Clinical Hemorheology and Microcirculation - Volume 7, issue 2
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Clinical Hemorheology and Microcirculation, a peer-reviewed international scientific journal, serves as an aid to understanding the flow properties of blood and the relationship to normal and abnormal physiology. The rapidly expanding science of hemorheology concerns blood, its components and the blood vessels with which blood interacts. It includes perihemorheology, i.e., the rheology of fluid and structures in the perivascular and interstitial spaces as well as the lymphatic system. The clinical aspects include pathogenesis, symptomatology and diagnostic methods, and the fields of prophylaxis and therapy in all branches of medicine and surgery, pharmacology and drug research.
The endeavour of the Editors-in-Chief and publishers of
Clinical Hemorheology and Microcirculation is to bring together contributions from those working in various fields related to blood flow all over the world. The editors of
Clinical Hemorheology and Microcirculation are from those countries in Europe, Asia, Australia and America where appreciable work in clinical hemorheology and microcirculation is being carried out. Each editor takes responsibility to decide on the acceptance of a manuscript. He is required to have the manuscript appraised by two referees and may be one of them himself. The executive editorial office, to which the manuscripts have been submitted, is responsible for rapid handling of the reviewing process.
Clinical Hemorheology and Microcirculation accepts original papers, brief communications, mini-reports and letters to the Editors-in-Chief. Review articles, providing general views and new insights into related subjects, are regularly invited by the Editors-in-Chief. Proceedings of international and national conferences on clinical hemorheology (in original form or as abstracts) complete the range of editorial features.
The following professionals and institutions will benefit most from subscribing to
Clinical Hemorheology and Microcirculation: medical practitioners in all fields including hematology, cardiology, geriatrics, angiology, surgery, obstetrics and gynecology, ophthalmology, otology, and neurology. Pharmacologists, clinical laboratories, blood transfusion centres, manufacturing firms producing diagnostic instruments, and the pharmaceutical industry will also benefit.
Important new topics will increasingly claim more pages of
Clinical Hemorheology and Microcirculation: the role of hemorheological and microcirculatory disturbances for epidemiology and prognosis, in particular regarding cardiovascular disorders, as well as its significance in the field of geriatrics. Authors and readers are invited to contact the editors for specific information or to make suggestions.
Abstract: The interpretation of the role of the hemorheological alterations in peripheral obliterative arterial diseases is still of considerable interest. After the first identification of the existence of a hyperviscosity condition in this disease, successive research has gradually tried to explain its meaning. First hyperviscosity was considered as associated to the disease, then some researchers have attributed it a decisive and essential role and have seen it capable, by itself, of reducing the blood supply to the tissue, while others have considered it just a subordinate expression of the disease. A last hypothesis tries to combine these two possibilities and considers…the hyperviscosity of vascular diseases first as dependent on the tissue ischemia and then as responsible for the activation of a vicious circle which further contributes to reduce the peripheral blood flow. In such interpretation the therapeutical attempts to treat the peripheral vascular diseases by means of the improvement of blood fluidity should assume a positive role.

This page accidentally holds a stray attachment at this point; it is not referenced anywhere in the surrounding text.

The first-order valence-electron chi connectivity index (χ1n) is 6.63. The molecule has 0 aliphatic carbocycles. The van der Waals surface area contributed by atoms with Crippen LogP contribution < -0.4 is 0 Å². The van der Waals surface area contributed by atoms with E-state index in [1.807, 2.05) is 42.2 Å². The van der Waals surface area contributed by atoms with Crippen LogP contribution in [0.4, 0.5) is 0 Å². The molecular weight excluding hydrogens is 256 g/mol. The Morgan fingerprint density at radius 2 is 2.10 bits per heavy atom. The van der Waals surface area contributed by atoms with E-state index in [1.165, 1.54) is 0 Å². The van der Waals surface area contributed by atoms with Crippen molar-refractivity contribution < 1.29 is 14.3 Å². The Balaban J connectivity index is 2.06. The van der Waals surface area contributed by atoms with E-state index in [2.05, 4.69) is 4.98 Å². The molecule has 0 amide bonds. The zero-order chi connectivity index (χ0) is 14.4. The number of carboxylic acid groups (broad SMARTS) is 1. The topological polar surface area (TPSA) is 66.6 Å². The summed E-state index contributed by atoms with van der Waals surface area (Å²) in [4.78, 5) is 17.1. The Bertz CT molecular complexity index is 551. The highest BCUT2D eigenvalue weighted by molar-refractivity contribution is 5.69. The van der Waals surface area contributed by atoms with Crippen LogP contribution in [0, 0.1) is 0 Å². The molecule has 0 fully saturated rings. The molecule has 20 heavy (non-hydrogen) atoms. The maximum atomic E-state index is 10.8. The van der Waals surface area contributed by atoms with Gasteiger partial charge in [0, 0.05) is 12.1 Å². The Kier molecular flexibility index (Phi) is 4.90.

Abstract: Research from many disciplines is coming together to give a more composite picture of the multitude of factors involved in cardiovascular and haematocrit control. In this review the term stress polycythaemia syndrome is used in its broadest sense, where all exogenous and endogenous stresses are considered. The contraction of plasma volume seen in association with the various stimuli is the end result of a final common pathway of neuroendocrine activation via the autonomic nervous system. In most circumstances the development of the stress polycythaemia syndrome is an appropriate response to a specific stimulus. However, there are haemorheological consequences which may…not always be advantageous and in the presence of vascular disease may predispose the subject to the possibility of arterial occlusion. Management of the stress polycythaemia syndromes depends on identification and removal of the stimuli and correction of the haemorheological disturbances.
Abstract: The role of blood rheology in retinal disorders is reviewed. Since retinal vessels can be observed directly, and capillary perfusion observed at fluorescein angiography, retinal studies have been of value in demonstrating the circulatory effects of overtly pathological blood rheology in haematological disorders, i.e. polycythaemias, paraproteinaemias, leukaemias and sickle cell disorders. Moreover, the susceptibility of the retinal circulation to arterial and venous occlusion, diabetic angiopathy, and increased intra-ocular pressure has revealed the potential of covertly pathological blood rheology to further impair blood flow and tissue function. In the compromised retinal circulation where shear forces are reduced, relatively small…increases in haematocrit, plasma viscosity, red cell aggregation and cell rigidity may be sufficient to reduce capillary perfusion and hence promote visual complications. Conversely, rheological therapy may be of value in these blinding disorders.